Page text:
Genome sequencing and annotation information

Genome project history

This organism was selected for sequencing on the basis of its environmental and agricultural relevance to issues in global carbon cycling, alternative energy production, and biogeochemical importance, and is part of the Community Sequencing Program at the Department of Energy Joint Genome Institute (JGI) for projects of relevance to DOE missions. The genome project is deposited in the Genomes OnLine Database [22] and the complete genome sequence in GenBank. Sequencing, finishing and annotation were performed by the DOE Joint Genome Institute (JGI). A summary of the project information is shown in Table 2 and sequence data statistics from the trace archive for this project are presented in Table 3.

Table 2
Genome sequencing project information for R. leguminosarum bv trifolii WSM2304.
Table 3
Production sequence for the finished genome of R. leguminosarum bv trifolii WSM2304, JGI project 4024175

Growth conditions and DNA isolation

R. leguminosarum bv trifolii WSM2304 was grown to mid logarithmic phase in TY medium (a rich medium) [31] on a gyratory shaker at 28°C. DNA was isolated from 60 ml of cells using a CTAB (Cetyl trimethylammonium bromide) bacterial genomic DNA isolation method (http://my.jgi.doe.gov/general/index.html).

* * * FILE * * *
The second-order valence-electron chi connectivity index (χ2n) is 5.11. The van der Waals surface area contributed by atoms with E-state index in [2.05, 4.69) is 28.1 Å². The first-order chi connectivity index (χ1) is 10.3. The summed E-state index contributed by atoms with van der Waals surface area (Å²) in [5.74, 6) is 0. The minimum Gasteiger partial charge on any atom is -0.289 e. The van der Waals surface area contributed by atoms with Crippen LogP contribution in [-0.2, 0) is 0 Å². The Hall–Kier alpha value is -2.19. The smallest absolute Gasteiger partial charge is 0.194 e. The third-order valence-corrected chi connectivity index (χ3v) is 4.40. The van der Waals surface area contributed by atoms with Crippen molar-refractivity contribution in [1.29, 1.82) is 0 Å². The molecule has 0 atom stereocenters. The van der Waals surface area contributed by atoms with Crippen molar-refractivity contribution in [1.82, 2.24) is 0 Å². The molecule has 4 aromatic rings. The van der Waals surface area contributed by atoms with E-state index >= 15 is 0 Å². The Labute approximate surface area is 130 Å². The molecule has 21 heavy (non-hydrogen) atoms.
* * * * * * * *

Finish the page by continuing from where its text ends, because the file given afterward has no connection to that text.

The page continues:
Genome sequencing and assembly

The genome was sequenced using a combination of Sanger and 454 sequencing platforms. All general aspects of library construction and sequencing performed at the JGI can be found at the JGI website (http://www.jgi.doe.gov/). 454 Pyrosequencing reads were assembled using the Newbler assembler version 1.1.02.15 (Roche). Large Newbler contigs were broken into 5,676 fragments of 1,500 bp with 100 bp overlap and entered into the assembly as pseudo-reads. The sequences were assigned quality scores based on Newbler consensus q-scores with modifications to account for overlap redundancy and to adjust inflated q-scores. A hybrid 454/Sanger assembly was made using the phrap assembler. Possible mis-assemblies were corrected and gaps between contigs were closed by custom primer walks from sub-clones or PCR products. A total of 1,826 Sanger finishing reads were produced. Illumina reads were used to improve the final consensus quality using an in-house developed tool (the Polisher). The final assembly consists of 168,617 Sanger reads in addition to 5,663 454 pseudo reads. The error rate of the completed genome sequence is less than 1 in 100,000. Together all sequence types provided about 31.4× coverage of the genome.

Genome annotation